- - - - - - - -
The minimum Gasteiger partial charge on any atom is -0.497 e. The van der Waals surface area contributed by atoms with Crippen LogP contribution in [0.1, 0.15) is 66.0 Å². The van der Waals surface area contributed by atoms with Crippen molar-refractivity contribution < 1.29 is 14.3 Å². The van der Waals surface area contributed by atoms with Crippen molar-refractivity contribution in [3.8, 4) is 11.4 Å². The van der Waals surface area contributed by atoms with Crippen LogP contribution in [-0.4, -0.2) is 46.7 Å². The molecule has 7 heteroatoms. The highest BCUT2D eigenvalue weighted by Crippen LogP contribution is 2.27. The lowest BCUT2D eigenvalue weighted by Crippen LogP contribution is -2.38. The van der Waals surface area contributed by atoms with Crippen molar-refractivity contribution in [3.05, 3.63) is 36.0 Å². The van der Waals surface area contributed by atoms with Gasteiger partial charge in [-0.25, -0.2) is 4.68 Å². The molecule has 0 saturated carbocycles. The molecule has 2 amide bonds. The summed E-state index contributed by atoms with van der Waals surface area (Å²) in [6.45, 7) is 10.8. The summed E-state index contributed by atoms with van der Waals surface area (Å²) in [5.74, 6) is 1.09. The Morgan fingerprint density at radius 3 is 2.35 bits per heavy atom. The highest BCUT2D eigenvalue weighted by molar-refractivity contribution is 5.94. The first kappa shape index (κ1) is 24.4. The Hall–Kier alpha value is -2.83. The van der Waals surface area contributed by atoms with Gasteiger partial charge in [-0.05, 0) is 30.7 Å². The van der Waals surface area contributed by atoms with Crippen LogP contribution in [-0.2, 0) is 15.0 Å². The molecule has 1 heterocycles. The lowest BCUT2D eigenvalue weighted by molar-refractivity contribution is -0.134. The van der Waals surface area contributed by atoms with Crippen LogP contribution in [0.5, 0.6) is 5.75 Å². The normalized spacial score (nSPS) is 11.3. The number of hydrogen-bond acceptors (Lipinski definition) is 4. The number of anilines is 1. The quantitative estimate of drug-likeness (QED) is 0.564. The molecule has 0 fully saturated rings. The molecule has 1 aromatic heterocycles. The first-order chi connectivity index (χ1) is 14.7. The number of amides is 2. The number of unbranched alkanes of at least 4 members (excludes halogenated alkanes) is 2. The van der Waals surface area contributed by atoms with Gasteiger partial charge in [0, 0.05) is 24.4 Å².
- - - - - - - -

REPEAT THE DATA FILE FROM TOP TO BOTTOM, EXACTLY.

The minimum Gasteiger partial charge on any atom is -0.497 e. The van der Waals surface area contributed by atoms with Crippen LogP contribution in [0.1, 0.15) is 66.0 Å². The van der Waals surface area contributed by atoms with Crippen molar-refractivity contribution < 1.29 is 14.3 Å². The van der Waals surface area contributed by atoms with Crippen molar-refractivity contribution in [3.8, 4) is 11.4 Å². The van der Waals surface area contributed by atoms with Crippen LogP contribution in [-0.4, -0.2) is 46.7 Å². The molecule has 7 heteroatoms. The highest BCUT2D eigenvalue weighted by Crippen LogP contribution is 2.27. The lowest BCUT2D eigenvalue weighted by Crippen LogP contribution is -2.38. The van der Waals surface area contributed by atoms with Crippen molar-refractivity contribution in [3.05, 3.63) is 36.0 Å². The van der Waals surface area contributed by atoms with Gasteiger partial charge in [-0.25, -0.2) is 4.68 Å². The molecule has 0 saturated carbocycles. The molecule has 2 amide bonds. The summed E-state index contributed by atoms with van der Waals surface area (Å²) in [6.45, 7) is 10.8. The summed E-state index contributed by atoms with van der Waals surface area (Å²) in [5.74, 6) is 1.09. The Morgan fingerprint density at radius 3 is 2.35 bits per heavy atom. The highest BCUT2D eigenvalue weighted by molar-refractivity contribution is 5.94. The first kappa shape index (κ1) is 24.4. The Hall–Kier alpha value is -2.83. The van der Waals surface area contributed by atoms with Gasteiger partial charge in [-0.05, 0) is 30.7 Å². The van der Waals surface area contributed by atoms with Crippen LogP contribution in [-0.2, 0) is 15.0 Å². The molecule has 1 heterocycles. The lowest BCUT2D eigenvalue weighted by molar-refractivity contribution is -0.134. The van der Waals surface area contributed by atoms with Crippen LogP contribution in [0.5, 0.6) is 5.75 Å². The normalized spacial score (nSPS) is 11.3. The number of hydrogen-bond acceptors (Lipinski definition) is 4. The number of anilines is 1. The quantitative estimate of drug-likeness (QED) is 0.564. The molecule has 0 fully saturated rings. The molecule has 1 aromatic heterocycles. The first-order chi connectivity index (χ1) is 14.7. The number of amides is 2. The number of unbranched alkanes of at least 4 members (excludes halogenated alkanes) is 2. The van der Waals surface area contributed by atoms with Gasteiger partial charge in [0, 0.05) is 24.4 Å².